Spongeman Brian's big day
By Dave GooderhamWHEN AFC Sudbury run out for the FA Vase final, one pensioner will be taking his place in the dugout and thanking his lucky stars.At the age of 67, Brian Golding never expected to be called upon for the club's biggest match of the season on Sunday at the home of top Premiership side Birmingham City.
By Dave Gooderham
WHEN AFC Sudbury run out for the FA Vase final, one pensioner will be taking his place in the dugout and thanking his lucky stars.
At the age of 67, Brian Golding never expected to be called upon for the club's biggest match of the season on Sunday at the home of top Premiership side Birmingham City.
But after AFC Sudbury's regular man with the magic sponge and devout Christian, Barry Moult, opted not to travel with the team but instead observe the Sabbath, Mr Golding got the call he never expected in what should be his last game as physio.
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His meteoric rise from a place in the stands to an integral part of the dugout is a far cry from when he sat in the directors' box, suited and booted, in last year's disappointing FA Vase final defeat at West Ham United's Upton Park ground.
Mr Golding said: "It was very unexpected, but a magical moment and a chance in a lifetime. Barry is a devout Christian and, unfortunately for him, the match being on a Sunday is a bit awkward. As I did the job for so long, I was graciously asked to step in.
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"Last year was one hell of a day, but the result was an absolute disappointment. I think time is running out on me being a physio and I expect Sunday's match to be my last, but I do give the crowd a few giggles seeing a 67-year-old running out on the pitch."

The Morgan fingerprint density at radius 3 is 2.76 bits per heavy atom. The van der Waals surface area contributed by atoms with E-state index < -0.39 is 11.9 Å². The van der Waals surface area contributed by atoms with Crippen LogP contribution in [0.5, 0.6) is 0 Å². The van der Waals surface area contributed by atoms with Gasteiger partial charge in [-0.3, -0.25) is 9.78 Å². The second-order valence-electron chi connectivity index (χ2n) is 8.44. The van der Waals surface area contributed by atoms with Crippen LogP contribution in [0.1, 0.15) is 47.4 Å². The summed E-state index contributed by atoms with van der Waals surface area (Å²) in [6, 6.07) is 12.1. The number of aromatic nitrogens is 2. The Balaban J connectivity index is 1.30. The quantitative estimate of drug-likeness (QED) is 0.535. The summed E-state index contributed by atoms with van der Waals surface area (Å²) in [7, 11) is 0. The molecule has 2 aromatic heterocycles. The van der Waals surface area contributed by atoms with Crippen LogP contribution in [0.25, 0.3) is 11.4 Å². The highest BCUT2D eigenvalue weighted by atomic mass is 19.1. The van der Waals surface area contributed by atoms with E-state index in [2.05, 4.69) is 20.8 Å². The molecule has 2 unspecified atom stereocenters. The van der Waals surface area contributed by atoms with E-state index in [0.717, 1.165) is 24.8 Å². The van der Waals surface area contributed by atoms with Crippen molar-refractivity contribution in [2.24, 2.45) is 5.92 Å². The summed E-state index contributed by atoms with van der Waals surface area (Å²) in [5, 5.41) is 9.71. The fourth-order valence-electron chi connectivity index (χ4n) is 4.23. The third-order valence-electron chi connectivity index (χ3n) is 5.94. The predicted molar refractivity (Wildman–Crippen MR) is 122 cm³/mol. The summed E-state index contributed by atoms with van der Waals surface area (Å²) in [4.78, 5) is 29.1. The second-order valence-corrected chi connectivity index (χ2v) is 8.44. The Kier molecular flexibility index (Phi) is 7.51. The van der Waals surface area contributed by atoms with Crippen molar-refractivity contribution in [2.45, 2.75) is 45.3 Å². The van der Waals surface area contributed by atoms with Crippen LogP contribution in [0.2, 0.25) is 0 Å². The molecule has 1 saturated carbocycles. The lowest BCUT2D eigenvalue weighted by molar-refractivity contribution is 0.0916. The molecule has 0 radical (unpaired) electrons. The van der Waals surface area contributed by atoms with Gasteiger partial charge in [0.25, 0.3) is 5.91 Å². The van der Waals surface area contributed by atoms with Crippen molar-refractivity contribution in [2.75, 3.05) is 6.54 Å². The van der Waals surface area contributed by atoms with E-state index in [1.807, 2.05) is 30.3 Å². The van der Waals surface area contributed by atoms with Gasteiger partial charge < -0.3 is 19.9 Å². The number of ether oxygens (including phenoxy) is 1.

Few would argue that Mr Golding's unsung work at the club does not merit such an integral role in the final against Winchester City.
The pensioner has spent a quarter of a century watching the now-defunct Sudbury Wanderers, nine of those years as physio, before the club's amalgamation with Sudbury Town in 1999 to become AFC Sudbury.
Since then, though often in the shadows, his role in the blossoming club could never be underestimated.
In addition to being more than a useful reserve physio, Mr Golding has in the past few years taken charge of the club's catering requirements, cleaned dressing rooms and also fulfilled an improvised role as security guard with his trusty German Shepherd dog, Chinok.
Modestly talking down his role, Mr Golding said: "It is a good hobby and a nice way to spend your spare time.
"There is such a great bunch of background people and they get little credit for what they do. The 15 or so committee members put in literally thousands of hours every year."
"There is not a club like Sudbury – what can I say, it is just the greatest. There is a wonderful camaraderie and it is a great club to be part of."